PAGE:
Aerial view of reef around an island

Coral reefs such as those at Castaway Island in Fiji serve as natural flood barriers, preventing billions of dollars in damage from extreme storms. Credit: Dave Fleetham/Getty

Environmental sciences

Coral-reef fortifications save humans billions of dollars a year

Loss of reefs would send flood-damage costs soaring.

The flood-protection services provided by coral reefs are worth roughly US$4 billion a year — a benefit threatened by reef loss in a warming world.

Coral reefs currently serve as a natural flood defence along some 71,000 kilometres of coastline worldwide. To quantify the reefs’ monetary benefits, a team led by Michael Beck at the Nature Conservancy in Santa Cruz, California, analysed flooding scenarios, with the help of flood models similar to those used by the insurance industry. The team found that if today’s reefs were to shrink just 1 metre in height, damage from near-shore flooding would more than double, reaching roughly $8 billion a year. In extreme storms — the kind that occur only once every 50–100 years — existing reefs provide flood-protection benefits worth more than $100 billion, the team found.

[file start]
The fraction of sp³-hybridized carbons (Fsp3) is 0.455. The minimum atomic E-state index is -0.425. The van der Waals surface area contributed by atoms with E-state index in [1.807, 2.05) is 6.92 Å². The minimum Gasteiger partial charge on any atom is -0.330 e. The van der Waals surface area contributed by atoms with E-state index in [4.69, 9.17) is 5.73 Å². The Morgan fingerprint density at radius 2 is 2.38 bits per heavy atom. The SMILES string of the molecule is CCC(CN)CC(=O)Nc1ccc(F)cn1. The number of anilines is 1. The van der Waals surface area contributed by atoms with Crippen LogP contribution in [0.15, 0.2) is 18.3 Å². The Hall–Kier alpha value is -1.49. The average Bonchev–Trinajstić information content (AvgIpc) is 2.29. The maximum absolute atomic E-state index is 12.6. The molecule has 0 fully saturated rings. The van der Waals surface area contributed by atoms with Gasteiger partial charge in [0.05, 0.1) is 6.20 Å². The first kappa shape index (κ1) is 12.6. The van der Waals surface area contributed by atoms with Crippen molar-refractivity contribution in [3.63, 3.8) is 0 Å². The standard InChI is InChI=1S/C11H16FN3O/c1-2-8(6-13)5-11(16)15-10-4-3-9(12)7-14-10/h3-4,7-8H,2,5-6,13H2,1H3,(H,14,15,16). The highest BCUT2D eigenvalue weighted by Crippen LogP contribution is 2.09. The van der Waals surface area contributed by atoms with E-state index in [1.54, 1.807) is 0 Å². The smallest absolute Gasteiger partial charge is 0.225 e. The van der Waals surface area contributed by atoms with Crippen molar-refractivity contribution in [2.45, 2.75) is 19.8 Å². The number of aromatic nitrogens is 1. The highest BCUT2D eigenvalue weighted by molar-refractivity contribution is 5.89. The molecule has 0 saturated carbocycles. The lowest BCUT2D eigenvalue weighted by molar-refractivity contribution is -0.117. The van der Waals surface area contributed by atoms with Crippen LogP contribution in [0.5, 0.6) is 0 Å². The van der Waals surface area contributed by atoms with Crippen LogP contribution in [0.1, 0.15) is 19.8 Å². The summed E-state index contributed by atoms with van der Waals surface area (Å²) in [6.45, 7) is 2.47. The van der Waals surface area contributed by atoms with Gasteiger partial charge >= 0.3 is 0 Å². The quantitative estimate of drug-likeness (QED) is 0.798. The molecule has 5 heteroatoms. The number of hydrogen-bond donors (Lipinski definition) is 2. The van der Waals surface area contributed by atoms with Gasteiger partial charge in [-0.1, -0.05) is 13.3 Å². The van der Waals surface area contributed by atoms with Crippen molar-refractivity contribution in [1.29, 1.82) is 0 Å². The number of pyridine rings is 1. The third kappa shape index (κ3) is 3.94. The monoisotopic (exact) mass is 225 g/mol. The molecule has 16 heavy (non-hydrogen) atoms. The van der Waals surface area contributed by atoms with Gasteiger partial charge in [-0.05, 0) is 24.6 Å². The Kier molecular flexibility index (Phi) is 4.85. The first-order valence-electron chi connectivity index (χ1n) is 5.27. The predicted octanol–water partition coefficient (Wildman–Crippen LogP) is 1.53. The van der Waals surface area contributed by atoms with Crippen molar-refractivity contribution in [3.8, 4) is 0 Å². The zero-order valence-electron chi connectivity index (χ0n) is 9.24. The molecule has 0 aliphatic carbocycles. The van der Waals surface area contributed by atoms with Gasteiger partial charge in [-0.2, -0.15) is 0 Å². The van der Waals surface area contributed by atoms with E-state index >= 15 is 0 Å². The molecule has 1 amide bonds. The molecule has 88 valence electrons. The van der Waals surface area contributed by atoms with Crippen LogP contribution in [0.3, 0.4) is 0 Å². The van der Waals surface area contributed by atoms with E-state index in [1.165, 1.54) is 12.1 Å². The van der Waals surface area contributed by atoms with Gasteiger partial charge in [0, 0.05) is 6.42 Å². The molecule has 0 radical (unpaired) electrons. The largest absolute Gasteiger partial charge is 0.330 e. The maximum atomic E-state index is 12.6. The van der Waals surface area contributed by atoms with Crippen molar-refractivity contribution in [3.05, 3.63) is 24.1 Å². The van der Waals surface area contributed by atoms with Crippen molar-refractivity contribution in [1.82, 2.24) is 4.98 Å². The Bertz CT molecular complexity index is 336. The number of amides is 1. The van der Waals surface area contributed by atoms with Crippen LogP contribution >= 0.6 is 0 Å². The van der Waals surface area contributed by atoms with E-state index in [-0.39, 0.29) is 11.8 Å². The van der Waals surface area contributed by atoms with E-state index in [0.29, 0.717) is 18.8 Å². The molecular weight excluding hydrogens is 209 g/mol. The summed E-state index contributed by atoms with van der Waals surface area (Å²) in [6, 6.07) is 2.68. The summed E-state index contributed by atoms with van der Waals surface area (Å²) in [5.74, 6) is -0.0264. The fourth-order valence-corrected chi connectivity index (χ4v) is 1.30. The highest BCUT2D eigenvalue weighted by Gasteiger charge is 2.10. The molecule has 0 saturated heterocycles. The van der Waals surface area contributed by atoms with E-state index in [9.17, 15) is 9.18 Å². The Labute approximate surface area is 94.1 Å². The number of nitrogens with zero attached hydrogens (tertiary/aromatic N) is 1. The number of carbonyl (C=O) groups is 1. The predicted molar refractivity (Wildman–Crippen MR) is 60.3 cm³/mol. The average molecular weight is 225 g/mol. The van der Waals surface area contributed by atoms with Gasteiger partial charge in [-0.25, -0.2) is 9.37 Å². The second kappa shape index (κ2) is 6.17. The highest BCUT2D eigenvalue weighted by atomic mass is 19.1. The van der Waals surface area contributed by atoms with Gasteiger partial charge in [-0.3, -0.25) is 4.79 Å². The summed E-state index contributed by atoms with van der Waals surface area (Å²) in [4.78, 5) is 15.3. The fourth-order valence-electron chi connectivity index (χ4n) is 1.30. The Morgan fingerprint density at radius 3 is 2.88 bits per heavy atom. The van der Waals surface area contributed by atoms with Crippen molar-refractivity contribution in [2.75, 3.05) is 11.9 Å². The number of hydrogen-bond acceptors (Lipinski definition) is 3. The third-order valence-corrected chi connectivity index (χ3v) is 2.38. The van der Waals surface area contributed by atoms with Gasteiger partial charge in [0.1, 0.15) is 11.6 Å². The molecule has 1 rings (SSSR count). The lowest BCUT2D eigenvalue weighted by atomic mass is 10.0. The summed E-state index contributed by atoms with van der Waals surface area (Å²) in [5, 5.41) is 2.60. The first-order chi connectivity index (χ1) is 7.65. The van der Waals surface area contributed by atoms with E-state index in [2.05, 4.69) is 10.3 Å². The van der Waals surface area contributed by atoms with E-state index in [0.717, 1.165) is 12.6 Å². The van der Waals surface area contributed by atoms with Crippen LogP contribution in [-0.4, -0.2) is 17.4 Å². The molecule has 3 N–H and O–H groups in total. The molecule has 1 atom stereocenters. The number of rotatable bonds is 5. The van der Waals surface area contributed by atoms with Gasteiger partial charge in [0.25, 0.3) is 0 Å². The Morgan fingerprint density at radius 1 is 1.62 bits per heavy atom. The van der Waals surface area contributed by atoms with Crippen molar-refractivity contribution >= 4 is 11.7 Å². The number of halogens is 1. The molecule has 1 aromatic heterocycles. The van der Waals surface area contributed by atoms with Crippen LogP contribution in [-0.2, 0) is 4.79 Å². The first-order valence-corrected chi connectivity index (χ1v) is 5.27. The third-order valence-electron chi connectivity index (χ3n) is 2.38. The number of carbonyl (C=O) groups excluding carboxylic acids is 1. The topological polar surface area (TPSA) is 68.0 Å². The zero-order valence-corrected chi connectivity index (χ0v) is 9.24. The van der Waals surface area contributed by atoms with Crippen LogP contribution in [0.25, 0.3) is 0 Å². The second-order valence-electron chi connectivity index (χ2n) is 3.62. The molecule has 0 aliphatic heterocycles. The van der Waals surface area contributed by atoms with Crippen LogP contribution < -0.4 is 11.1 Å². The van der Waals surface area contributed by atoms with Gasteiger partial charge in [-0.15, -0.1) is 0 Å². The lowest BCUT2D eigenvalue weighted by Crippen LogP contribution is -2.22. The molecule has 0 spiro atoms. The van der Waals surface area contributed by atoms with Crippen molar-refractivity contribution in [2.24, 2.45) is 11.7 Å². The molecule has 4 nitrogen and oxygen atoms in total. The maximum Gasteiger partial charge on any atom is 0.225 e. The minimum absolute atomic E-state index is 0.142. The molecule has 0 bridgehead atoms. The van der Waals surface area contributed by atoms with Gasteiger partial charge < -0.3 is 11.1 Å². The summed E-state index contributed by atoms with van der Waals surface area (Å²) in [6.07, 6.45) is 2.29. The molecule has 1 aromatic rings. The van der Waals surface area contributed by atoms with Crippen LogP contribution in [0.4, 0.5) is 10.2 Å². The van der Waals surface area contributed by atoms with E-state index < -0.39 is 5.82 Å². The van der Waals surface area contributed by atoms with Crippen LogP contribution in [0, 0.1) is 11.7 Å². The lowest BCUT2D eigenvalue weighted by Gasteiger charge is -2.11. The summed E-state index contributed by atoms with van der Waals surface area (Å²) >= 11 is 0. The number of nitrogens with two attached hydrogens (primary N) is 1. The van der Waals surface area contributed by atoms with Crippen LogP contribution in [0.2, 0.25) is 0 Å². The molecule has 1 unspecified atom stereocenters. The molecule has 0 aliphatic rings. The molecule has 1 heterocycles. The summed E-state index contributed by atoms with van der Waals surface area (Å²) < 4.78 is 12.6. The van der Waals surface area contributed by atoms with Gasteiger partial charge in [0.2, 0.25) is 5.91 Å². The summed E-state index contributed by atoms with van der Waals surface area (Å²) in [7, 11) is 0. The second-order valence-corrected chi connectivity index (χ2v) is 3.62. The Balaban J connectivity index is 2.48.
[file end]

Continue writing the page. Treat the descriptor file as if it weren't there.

The authors note that Indonesia, the Philippines, Malaysia, Mexico and Cuba will see the biggest gains from preserving reefs, which are threatened by climate change.